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TitreNew observations of earthquake site response and seismic attenuation in Haiti
AuteurCassidy, J F; Al-Khoubbi, I; Rogers, G C; Bent, A; McCormack, D; Andrews, C
SourceSeismological Society of America Annual Meeting, Abstracts; Seismological Research Letters vol. 81, no. 3, 2010, 1 pages
LiensOnline - En ligne
Séries alt.Secteur des sciences de la Terre, Contribution externe 20100014
RéunionSeismological Society of America Annual Meeting; Portland, OR; US; avril 21-23, 2010
Documentpublication en série
Mediapapier; en ligne; numérique
Sujetssecousses séismiques; magnitudes des séismes; risque de tremblement de terre; dégât causés par les tremblements de terre; géophysique
ProgrammeÉvaluations ciblées des dangers dans l'Ouest du Canada, Géoscience pour la sécurité publique
Résumé(disponible en anglais seulement)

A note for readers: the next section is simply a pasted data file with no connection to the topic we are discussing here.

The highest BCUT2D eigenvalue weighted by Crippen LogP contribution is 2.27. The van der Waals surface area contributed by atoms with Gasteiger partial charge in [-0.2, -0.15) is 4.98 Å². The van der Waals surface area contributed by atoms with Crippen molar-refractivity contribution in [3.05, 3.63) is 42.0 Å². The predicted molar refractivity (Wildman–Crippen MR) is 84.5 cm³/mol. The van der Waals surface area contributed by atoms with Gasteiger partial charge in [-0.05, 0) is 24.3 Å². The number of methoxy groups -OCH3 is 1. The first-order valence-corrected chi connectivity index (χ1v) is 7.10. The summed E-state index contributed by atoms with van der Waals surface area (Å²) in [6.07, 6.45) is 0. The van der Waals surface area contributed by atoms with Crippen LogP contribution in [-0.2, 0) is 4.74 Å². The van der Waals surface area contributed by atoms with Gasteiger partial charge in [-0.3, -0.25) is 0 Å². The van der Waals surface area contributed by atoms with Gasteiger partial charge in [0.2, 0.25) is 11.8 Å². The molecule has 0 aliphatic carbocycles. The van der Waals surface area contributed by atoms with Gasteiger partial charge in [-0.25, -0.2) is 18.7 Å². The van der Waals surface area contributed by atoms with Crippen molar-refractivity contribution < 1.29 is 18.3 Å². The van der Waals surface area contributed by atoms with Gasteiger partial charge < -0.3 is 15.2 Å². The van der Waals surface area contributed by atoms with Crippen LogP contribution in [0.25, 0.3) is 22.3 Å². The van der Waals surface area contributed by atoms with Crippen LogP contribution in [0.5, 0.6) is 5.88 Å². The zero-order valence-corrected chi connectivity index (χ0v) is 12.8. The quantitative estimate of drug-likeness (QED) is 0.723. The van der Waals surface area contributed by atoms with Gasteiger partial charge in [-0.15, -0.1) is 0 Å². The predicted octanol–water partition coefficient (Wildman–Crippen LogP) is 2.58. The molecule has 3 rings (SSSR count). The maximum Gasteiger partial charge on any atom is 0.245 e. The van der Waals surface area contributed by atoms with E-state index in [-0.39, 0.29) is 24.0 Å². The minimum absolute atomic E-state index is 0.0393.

On January 12, 2010, a devastating magnitude 7 earthquake struck near Port au Prince, Haiti. This earthquake caused widespread destruction, killing more than 200,000 people. Some of the key questions to be addressed in the coming months and years are: what contributed to the damage distribution? What was the role of local site response? What was the role of seismic attenuation? What was the role of earthquake source effects? In this study we utilise three-component broadband data, and strong motion recordings from three recently-deployed Canadian seismograph stations in Haiti to examine the potential contributions of local site effects and seismic attenuation. H/V ratios computed for more than 25 earthquakes of magnitude 1 to 5 show consistent site response. At Leogane, closest to the mainshock and on young, soft, Quaternary soils (and one of the hardest hit areas), several significant resonant peaks are observed in H/V ratios at frequencies between 1 and 5 Hz. In contrast, a bedrock (thin-soil) site on a hillside near Port au Prince shows relatively flat response. In Jacmel, resonant peaks are observed at higher frequencies (7-10 Hz). A preliminary comparison with damage patterns shows that the amplification peaks at lower frequencies may be associated with higher damage. Preliminary comparisons of ground shaking as a function of distance suggests that attenuation relationships derived for the nearby islands of Jamaica and Puerto Rico are applicable to Haiti.